HAVE YOU EVER tasted Puerto Rican pernil, a dish of
roast pork marinated in sour wild oranges for several days to
create a crisp meaty exterior with soft juicy insides? How about
arroz con gandules, a rice and pigeon pea dish flavored
with sofrito?a sauce of garlic, onions, cilantro, sweet
peppers, and annatto seeds? If not, you aren?t alone.

?Puerto Rican food is one of the great unknowns of the American
culinary scene,? writes Sylvia Lovegren in American
(Oct. 2002), calling it the most underrated
cuisine in America in the magazine?s annual overrated/underrated
issue. (Fusion cooking was the most overrated.)

Incorporating elements of Spanish, West African, indigenous
Taino-Arawak, and mainland American culinary styles, the island?s
food?prominently featuring annatto, plantains, and yams?is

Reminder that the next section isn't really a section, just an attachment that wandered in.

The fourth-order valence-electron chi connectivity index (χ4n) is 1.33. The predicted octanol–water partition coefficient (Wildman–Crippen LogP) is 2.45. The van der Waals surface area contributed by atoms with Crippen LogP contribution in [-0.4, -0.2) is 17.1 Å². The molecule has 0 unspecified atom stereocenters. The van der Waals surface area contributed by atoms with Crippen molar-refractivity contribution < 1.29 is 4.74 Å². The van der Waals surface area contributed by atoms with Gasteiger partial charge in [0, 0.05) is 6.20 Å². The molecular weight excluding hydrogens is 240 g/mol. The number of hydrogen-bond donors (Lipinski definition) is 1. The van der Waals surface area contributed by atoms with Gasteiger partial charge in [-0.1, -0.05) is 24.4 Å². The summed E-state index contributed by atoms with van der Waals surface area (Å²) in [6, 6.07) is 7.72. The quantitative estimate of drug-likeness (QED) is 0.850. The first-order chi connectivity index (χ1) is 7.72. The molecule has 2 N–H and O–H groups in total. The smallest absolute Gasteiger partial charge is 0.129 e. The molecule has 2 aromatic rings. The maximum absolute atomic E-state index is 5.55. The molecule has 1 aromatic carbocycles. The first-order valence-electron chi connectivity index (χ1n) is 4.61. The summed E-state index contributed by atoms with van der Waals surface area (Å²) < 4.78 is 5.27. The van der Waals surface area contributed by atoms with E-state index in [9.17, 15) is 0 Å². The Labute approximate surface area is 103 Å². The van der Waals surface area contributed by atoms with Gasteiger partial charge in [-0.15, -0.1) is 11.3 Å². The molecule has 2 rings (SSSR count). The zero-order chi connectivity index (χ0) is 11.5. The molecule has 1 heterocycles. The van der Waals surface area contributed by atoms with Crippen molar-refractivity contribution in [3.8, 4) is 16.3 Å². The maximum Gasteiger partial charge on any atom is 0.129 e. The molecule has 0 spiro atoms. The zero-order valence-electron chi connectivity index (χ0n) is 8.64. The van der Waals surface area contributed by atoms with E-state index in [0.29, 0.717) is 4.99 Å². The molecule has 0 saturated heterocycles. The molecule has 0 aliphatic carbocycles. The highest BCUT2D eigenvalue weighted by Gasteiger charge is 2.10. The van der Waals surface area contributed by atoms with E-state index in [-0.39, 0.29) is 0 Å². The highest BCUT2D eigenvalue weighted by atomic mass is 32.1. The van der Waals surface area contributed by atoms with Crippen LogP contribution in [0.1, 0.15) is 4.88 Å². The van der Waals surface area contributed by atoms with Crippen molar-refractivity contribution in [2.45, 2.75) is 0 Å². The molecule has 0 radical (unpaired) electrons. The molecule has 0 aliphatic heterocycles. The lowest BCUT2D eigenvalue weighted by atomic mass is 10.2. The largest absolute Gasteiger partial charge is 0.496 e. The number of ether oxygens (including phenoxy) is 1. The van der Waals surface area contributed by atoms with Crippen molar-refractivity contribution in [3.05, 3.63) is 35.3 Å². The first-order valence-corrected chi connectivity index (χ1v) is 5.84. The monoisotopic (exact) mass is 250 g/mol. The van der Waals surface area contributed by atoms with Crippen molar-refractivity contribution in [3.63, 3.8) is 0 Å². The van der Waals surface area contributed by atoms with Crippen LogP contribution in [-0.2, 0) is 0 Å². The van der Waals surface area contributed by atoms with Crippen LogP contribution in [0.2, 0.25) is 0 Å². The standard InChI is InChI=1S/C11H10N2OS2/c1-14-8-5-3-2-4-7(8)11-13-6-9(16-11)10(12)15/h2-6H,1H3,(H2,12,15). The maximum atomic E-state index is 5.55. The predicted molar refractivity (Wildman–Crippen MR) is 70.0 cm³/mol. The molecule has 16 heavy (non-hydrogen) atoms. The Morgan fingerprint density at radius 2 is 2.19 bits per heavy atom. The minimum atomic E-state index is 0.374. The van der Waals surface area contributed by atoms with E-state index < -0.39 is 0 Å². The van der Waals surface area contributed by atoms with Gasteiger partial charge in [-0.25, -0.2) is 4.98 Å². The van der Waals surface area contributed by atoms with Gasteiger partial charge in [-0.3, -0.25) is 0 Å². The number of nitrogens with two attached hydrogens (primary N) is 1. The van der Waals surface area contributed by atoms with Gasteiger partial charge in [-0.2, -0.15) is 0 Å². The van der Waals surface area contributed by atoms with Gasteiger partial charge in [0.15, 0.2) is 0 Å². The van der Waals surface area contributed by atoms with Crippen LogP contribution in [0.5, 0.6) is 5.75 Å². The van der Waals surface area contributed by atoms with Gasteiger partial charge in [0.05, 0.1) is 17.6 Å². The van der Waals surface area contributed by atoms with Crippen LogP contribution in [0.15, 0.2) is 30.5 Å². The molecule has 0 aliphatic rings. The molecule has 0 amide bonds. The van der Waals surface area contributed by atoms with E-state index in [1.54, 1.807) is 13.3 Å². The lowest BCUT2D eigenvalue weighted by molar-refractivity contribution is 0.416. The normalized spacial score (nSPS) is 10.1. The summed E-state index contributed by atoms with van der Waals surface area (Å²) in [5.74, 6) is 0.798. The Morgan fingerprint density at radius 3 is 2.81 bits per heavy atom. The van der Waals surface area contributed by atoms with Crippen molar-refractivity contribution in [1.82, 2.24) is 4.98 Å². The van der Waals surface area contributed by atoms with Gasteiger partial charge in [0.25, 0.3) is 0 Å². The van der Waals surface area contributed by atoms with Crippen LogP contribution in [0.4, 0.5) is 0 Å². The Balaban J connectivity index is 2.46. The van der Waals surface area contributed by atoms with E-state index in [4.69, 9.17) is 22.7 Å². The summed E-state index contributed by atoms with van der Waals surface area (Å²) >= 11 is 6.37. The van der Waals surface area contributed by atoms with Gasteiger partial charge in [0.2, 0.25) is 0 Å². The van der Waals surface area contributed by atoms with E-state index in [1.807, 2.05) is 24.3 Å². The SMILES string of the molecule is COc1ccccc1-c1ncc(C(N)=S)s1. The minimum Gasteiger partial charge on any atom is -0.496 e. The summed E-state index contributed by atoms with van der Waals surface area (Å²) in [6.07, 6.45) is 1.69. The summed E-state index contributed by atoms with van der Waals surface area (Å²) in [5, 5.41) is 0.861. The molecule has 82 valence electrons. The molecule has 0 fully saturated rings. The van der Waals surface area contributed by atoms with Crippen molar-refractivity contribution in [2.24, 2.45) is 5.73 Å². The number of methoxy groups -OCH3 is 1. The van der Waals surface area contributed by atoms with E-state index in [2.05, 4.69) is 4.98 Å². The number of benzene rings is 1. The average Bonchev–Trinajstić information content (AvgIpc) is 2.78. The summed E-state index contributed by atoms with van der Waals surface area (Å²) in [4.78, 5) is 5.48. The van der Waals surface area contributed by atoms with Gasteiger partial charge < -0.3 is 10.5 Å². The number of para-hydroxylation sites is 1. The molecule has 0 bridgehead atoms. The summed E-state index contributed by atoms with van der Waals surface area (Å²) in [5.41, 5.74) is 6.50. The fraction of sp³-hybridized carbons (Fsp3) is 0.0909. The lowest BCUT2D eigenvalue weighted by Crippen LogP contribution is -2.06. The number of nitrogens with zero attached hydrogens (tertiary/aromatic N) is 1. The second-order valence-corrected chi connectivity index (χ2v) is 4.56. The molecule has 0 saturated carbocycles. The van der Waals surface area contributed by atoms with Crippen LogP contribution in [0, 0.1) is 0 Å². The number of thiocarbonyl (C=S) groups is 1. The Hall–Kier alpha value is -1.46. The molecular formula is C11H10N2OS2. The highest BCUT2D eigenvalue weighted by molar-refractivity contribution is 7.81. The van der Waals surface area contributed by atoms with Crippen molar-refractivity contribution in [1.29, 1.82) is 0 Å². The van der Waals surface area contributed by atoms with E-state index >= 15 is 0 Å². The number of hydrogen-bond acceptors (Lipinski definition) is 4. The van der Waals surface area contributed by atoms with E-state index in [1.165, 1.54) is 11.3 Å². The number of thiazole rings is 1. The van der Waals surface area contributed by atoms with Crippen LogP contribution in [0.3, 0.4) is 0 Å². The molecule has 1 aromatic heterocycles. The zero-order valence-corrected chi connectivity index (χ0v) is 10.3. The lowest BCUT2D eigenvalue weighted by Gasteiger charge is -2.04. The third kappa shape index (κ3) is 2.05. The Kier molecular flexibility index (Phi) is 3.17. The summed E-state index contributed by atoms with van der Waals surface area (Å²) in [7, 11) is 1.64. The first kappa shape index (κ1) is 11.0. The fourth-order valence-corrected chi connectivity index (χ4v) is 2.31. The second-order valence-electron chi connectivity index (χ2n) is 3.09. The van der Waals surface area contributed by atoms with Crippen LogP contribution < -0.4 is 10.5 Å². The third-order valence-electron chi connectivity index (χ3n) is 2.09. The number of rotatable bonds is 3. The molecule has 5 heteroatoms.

intensely seasoned but never scorchingly spicy. Many dishes have a
distinct yellow color (from the annatto). Ready for a taste? Good
luck, writes Lovegren, ?unless you?re from the island yourself or
have Puerto Rican friends who are willing to feed you.? Despite
more than 3 million Puerto Ricans living in the continental United
States, our chances of encountering these delicacies are
surprisingly slim. There are only about 80 Puerto Rican restaurants
in the 50 states, making it a great opportunity for enterprising
cooks to open up a new culinary front.

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